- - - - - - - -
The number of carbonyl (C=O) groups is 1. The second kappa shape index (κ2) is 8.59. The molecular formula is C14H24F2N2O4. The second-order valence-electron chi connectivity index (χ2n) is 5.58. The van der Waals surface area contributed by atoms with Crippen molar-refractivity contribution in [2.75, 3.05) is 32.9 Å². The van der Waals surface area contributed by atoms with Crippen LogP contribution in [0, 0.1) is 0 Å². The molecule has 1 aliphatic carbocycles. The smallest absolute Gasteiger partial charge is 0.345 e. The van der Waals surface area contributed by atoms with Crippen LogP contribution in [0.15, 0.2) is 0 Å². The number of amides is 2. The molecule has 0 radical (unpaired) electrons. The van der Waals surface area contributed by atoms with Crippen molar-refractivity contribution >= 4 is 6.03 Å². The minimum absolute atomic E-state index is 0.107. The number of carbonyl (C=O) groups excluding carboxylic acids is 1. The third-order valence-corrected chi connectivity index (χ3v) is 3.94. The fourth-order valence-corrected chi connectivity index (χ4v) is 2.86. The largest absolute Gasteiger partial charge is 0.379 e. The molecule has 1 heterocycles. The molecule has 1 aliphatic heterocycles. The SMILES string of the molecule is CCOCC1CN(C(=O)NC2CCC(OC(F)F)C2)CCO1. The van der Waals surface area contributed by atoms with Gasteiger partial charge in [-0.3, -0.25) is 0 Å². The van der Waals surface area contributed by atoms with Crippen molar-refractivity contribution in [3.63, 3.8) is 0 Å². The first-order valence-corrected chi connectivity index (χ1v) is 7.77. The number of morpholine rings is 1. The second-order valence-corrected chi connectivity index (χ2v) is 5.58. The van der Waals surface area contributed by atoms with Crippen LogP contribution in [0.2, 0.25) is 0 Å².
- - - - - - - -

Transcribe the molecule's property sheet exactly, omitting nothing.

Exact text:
The number of carbonyl (C=O) groups is 1. The second kappa shape index (κ2) is 8.59. The molecular formula is C14H24F2N2O4. The second-order valence-electron chi connectivity index (χ2n) is 5.58. The van der Waals surface area contributed by atoms with Crippen molar-refractivity contribution in [2.75, 3.05) is 32.9 Å². The van der Waals surface area contributed by atoms with Crippen LogP contribution in [0, 0.1) is 0 Å². The molecule has 1 aliphatic carbocycles. The smallest absolute Gasteiger partial charge is 0.345 e. The van der Waals surface area contributed by atoms with Crippen LogP contribution in [0.15, 0.2) is 0 Å². The number of amides is 2. The molecule has 0 radical (unpaired) electrons. The van der Waals surface area contributed by atoms with Crippen molar-refractivity contribution >= 4 is 6.03 Å². The minimum absolute atomic E-state index is 0.107. The number of carbonyl (C=O) groups excluding carboxylic acids is 1. The third-order valence-corrected chi connectivity index (χ3v) is 3.94. The fourth-order valence-corrected chi connectivity index (χ4v) is 2.86. The largest absolute Gasteiger partial charge is 0.379 e. The molecule has 1 heterocycles. The molecule has 1 aliphatic heterocycles. The SMILES string of the molecule is CCOCC1CN(C(=O)NC2CCC(OC(F)F)C2)CCO1. The van der Waals surface area contributed by atoms with Gasteiger partial charge in [-0.3, -0.25) is 0 Å². The van der Waals surface area contributed by atoms with Crippen molar-refractivity contribution in [3.63, 3.8) is 0 Å². The first-order valence-corrected chi connectivity index (χ1v) is 7.77. The number of morpholine rings is 1. The second-order valence-corrected chi connectivity index (χ2v) is 5.58. The van der Waals surface area contributed by atoms with Crippen LogP contribution in [0.2, 0.25) is 0 Å².